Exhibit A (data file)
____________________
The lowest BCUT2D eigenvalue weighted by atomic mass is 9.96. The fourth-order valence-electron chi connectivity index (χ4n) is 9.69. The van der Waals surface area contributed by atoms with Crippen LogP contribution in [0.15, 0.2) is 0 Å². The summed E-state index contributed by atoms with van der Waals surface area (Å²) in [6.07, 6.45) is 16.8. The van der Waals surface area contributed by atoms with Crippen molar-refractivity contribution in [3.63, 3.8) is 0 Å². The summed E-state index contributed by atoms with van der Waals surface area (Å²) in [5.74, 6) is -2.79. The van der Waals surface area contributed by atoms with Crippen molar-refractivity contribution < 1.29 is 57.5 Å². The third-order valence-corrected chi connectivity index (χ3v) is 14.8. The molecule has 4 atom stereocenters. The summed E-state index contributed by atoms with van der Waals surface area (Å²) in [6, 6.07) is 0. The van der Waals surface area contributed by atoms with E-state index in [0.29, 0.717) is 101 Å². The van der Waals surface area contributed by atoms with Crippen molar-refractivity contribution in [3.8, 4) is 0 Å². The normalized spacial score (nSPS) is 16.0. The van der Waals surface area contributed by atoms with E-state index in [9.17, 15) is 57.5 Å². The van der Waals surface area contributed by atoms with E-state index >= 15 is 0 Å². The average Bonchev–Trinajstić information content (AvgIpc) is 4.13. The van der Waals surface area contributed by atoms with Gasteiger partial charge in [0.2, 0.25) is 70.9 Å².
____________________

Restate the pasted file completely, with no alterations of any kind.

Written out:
The lowest BCUT2D eigenvalue weighted by atomic mass is 9.96. The fourth-order valence-electron chi connectivity index (χ4n) is 9.69. The van der Waals surface area contributed by atoms with Crippen LogP contribution in [0.15, 0.2) is 0 Å². The summed E-state index contributed by atoms with van der Waals surface area (Å²) in [6.07, 6.45) is 16.8. The van der Waals surface area contributed by atoms with Crippen molar-refractivity contribution in [3.63, 3.8) is 0 Å². The summed E-state index contributed by atoms with van der Waals surface area (Å²) in [5.74, 6) is -2.79. The van der Waals surface area contributed by atoms with Crippen molar-refractivity contribution < 1.29 is 57.5 Å². The third-order valence-corrected chi connectivity index (χ3v) is 14.8. The molecule has 4 atom stereocenters. The summed E-state index contributed by atoms with van der Waals surface area (Å²) in [6, 6.07) is 0. The van der Waals surface area contributed by atoms with E-state index in [0.29, 0.717) is 101 Å². The van der Waals surface area contributed by atoms with Crippen molar-refractivity contribution in [3.8, 4) is 0 Å². The normalized spacial score (nSPS) is 16.0. The van der Waals surface area contributed by atoms with E-state index in [9.17, 15) is 57.5 Å². The van der Waals surface area contributed by atoms with E-state index >= 15 is 0 Å². The average Bonchev–Trinajstić information content (AvgIpc) is 4.13. The van der Waals surface area contributed by atoms with Gasteiger partial charge in [0.2, 0.25) is 70.9 Å².